The Mexican President’s Controversial Electricity Reform, Andres Manuel Lopez Obrador (AMLO), Caused discomfort in The United States and CanadaThese are the countries with which Mexico last year opened a new phase of cooperation through a trade agreement T-MEC.
At the president’s suggestion, the Mexican Congress approved a reform that prioritizes the Comision Federal de Electricidad (CFE) generic generator at the expense of national and foreign clean energy companies.
Although a federal judge suspended the reform indefinitely on Friday due to a torrent of protections from private companies, Lopez Obrador promised to fight the court battle to the end and even reform the constitution if needed.
T-MEC, on average
This has caused concern to governments and energy companies in the United States and Canada, because, in their view, Mexico is heading towards an electricity monopoly that is in violation of the FTA.
“This reform violates two major chapters of T-MEC. The fourteenth, which refers to investment, and the twenty-second, which refers to the management of state-owned enterprises, ”José Ignacio Martínez, coordinator of the Commercial Analysis Laboratory at the National Autonomous University of Mexico, told EFE Sunday (UNAM).
In light of this, the expert warned that the treaty stipulates that governments can convene committees to settle disputes in the event that “discriminatory treatment is discovered, in this case by giving preference to a government company.”
But Lopez Obrador, who has promised to revitalize the public energy companies CFE and Pemex, asserts that his reform does not violate the FTA.
On several occasions, he has indicated that as an elected president, he halted the T-MEC negotiations in 2018, then led by his predecessor Enrique Peña Nieto, until a complete separation of energy was withdrawn from the agreement.
For this reason, it defends the legitimacy of the reform, which requires that CFE’s old and fossil fuel stations be supplied first via private combined and renewable cycle stations.
It also orders a retrospective review of previous government contracts with independent energy producers, as well as changing the rules for Clean Energy Certification (CEL) to award them to legacy CFE plants.
The American Chamber of Commerce in Mexico warned in a statement that the reform “is inconsistent with the obligations that Mexico has undertaken in the framework of T-MEC by not recognizing acquired rights and awarding contracts under the current legal framework.” .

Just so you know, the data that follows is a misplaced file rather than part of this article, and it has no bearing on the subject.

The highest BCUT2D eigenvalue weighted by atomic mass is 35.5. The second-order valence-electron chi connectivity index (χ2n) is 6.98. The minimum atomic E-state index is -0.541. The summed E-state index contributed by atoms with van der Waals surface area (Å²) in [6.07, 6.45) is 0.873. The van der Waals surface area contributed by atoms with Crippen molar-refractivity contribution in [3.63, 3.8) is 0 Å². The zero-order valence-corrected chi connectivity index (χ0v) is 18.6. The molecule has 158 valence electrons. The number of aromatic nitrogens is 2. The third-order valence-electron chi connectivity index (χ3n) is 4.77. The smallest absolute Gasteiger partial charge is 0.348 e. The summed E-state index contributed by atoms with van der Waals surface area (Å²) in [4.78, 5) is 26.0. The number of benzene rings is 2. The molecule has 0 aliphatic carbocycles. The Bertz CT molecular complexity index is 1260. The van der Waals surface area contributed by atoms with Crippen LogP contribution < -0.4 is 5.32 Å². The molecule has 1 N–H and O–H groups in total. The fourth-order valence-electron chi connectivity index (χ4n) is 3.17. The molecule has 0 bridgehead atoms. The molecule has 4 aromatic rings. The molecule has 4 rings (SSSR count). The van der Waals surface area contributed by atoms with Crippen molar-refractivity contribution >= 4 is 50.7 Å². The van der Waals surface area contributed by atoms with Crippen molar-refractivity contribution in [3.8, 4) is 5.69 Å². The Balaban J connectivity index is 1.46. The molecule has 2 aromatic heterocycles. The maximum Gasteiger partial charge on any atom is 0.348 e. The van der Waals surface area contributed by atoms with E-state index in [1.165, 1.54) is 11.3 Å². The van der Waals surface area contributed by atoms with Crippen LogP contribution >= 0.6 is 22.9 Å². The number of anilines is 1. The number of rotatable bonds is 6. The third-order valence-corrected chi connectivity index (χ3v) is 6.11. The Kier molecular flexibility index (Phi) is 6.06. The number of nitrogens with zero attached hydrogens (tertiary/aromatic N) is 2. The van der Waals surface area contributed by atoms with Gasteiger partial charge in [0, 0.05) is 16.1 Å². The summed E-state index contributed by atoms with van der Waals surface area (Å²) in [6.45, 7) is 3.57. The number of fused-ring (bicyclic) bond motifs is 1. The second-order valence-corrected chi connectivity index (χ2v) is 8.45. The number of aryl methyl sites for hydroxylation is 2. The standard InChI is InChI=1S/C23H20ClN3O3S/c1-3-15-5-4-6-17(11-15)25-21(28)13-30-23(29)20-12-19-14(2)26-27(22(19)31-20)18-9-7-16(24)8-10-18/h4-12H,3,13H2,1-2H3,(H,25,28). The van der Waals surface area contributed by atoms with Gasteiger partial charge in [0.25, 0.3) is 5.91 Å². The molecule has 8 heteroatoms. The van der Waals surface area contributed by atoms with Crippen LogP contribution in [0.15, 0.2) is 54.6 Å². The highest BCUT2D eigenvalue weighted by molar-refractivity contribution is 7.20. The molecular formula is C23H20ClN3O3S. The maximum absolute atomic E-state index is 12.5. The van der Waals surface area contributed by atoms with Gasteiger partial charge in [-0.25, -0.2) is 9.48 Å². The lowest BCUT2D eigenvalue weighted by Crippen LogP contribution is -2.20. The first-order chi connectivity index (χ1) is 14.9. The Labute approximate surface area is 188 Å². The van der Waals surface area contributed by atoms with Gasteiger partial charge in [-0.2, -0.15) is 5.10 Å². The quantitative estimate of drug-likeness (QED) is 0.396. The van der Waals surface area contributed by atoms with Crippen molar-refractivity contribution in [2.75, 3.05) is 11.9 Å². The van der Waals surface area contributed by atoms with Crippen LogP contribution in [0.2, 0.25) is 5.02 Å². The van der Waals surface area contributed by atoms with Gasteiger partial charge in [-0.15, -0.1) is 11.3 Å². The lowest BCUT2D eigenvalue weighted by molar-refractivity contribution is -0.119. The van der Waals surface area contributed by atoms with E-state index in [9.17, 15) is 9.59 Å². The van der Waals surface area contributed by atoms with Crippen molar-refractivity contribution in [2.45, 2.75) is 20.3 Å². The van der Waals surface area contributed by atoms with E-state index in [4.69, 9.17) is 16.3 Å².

This group of more than 1,400 American companies operating on Mexican soil warned that they “violate freedom of competition” and affect “the energy integration of North America.”
Far from reaching businesses on the matter, Lopez Obrador directly criticized US Wal-Mart and Mexican Bimbo on Friday for paying less for electricity than Mexican families are paying, and assured that his reform would reverse that.
“There is concern for our North American companies that the reform violates the T-MEC and some are considering bringing it to court,” American businessman Larry Robin, president of the American Association in Mexico, explained to Efe.
Robin warned that many companies have a “green agenda” and that energy reform, which discourages clean energy, will drive away their investments.
Between 2015 and 2018, the year Lopez Obrador took office, 15% of foreign direct investment went into the energy sector.
For this reason, the reform includes “a lot of risk of limiting economic growth” which fell by 8.2% last year due to the epidemic, Banco Base’s Analytics Director Gabriella Siller explained to Efe.
Governments are in a state of expectation
At the moment, public friction between the governments of Mexico, the United States and Canada is minimal, although they are awaiting what will happen in Mexican courts with reform.
During a hypothetical meeting last week, Canadian International Trade Minister Mary Ng highlighted the importance of preserving a stable and predictable business environment for Canadian companies that contribute to Mexico’s economic growth to Mexico’s Minister of Economy.
The Mexican Economy Ministry declined to comment on the matter.
While Lopez Obrador and his US counterpart, Joe Biden, are strengthening their cooperation on immigration and health, they have put the energy debate aside for now.
The Mexican confirmed during the hypothetical meeting that both of them held on the first of March that Mexico seeks “sovereignty over energy,” while Biden limited himself to “listening.”